Lenin, Vladimir Il'ich (1870–1924)
LENIN, VLADIMIR IL'ICH
Lenin was a Marxist revolutionary, Russian Communist political leader, and major contributor to the philosophy of dialectical materialism. Although his mentor Georgii Valentinovich Plekhanov is considered the father of Russian Marxism, Lenin's distinctive version of the doctrine (later dubbed Marxism-Leninism ) was considered authoritative by the Soviet Communist leadership and had an immense impact on Russia and the world through most of the twentieth century.
Lenin was born Vladimir Ilich Ulyanov into the family of a well-to-do school official in Simbirsk, Russia. He enrolled in the University of Kazan in 1887, the same year his elder brother Alexander was executed for involvement in a plot to kill Tsar Alexander III. Lenin was soon expelled from the university for taking part in student disturbances, but he gained admission to the University of St. Petersburg as an external student and in 1892 graduated with a degree in law. His activity in Marxist and other radical circles, beginning in 1888 in Kazan and Samara and continuing in St. Petersburg from 1893, led to his imprisonment in 1895, followed by banishment to eastern Siberia in 1897. Allowed to leave Siberia in 1900, he promptly fled to western Europe. For most of the next seventeen years he worked in various locations outside Russia, writing and conspiring with fellow Russian Marxists to promote the overthrow of the tsarist regime in their homeland.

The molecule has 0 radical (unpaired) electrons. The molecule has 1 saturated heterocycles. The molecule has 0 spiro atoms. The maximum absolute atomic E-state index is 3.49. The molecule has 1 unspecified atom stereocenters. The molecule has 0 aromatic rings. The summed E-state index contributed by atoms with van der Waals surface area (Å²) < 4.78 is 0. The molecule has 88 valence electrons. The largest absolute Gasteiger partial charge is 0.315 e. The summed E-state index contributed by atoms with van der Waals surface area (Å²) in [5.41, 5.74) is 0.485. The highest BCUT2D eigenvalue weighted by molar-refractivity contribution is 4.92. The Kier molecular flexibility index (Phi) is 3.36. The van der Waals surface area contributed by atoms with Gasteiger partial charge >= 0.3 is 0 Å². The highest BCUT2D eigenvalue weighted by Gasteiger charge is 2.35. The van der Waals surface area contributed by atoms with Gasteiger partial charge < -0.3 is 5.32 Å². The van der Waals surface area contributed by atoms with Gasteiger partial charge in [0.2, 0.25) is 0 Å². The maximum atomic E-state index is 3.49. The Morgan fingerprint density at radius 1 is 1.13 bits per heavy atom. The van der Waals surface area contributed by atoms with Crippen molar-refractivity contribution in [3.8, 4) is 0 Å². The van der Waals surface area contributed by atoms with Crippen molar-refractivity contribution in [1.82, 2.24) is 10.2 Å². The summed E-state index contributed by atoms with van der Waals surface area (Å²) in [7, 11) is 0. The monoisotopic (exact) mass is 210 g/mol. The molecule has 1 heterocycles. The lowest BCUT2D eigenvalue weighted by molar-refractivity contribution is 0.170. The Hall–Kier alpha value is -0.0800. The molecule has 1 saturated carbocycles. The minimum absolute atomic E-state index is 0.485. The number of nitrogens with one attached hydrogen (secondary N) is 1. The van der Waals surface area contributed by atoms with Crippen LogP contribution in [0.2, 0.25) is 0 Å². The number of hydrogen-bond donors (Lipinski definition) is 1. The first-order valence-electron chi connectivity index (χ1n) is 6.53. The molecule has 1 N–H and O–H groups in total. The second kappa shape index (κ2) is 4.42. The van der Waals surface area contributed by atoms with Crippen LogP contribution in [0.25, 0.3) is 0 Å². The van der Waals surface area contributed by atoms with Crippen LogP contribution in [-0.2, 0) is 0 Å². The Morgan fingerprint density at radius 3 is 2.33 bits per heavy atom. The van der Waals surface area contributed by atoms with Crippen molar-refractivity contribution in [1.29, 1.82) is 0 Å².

From the time of the formation of the Russian Social Democratic Labor Party in 1898, Lenin worked tirelessly to gain control of the group and mold it into a militant Marxist revolutionary force. His ideas and aggressive political tactics brought him into bitter conflict with other leading Russian Marxists, including Plekhanov, but eventually his Bolshevik faction of the party became dominant (the Russian term bol'shevik means a member of the majority) and in continuing intraparty struggles he consolidated his position as both a theoretician and a leader. After the February Revolution of 1917 he was able, with the help of German military authorities, to travel to Petrograd, where in the October Revolution he led the Bolsheviks in seizing control of the Russian government. In power for six stormy years, marked by attempted assassination, civil war, famine, and the formation of the Union of Soviet Socialist Republics, Lenin suffered a series of strokes beginning in 1922 and died in January 1924.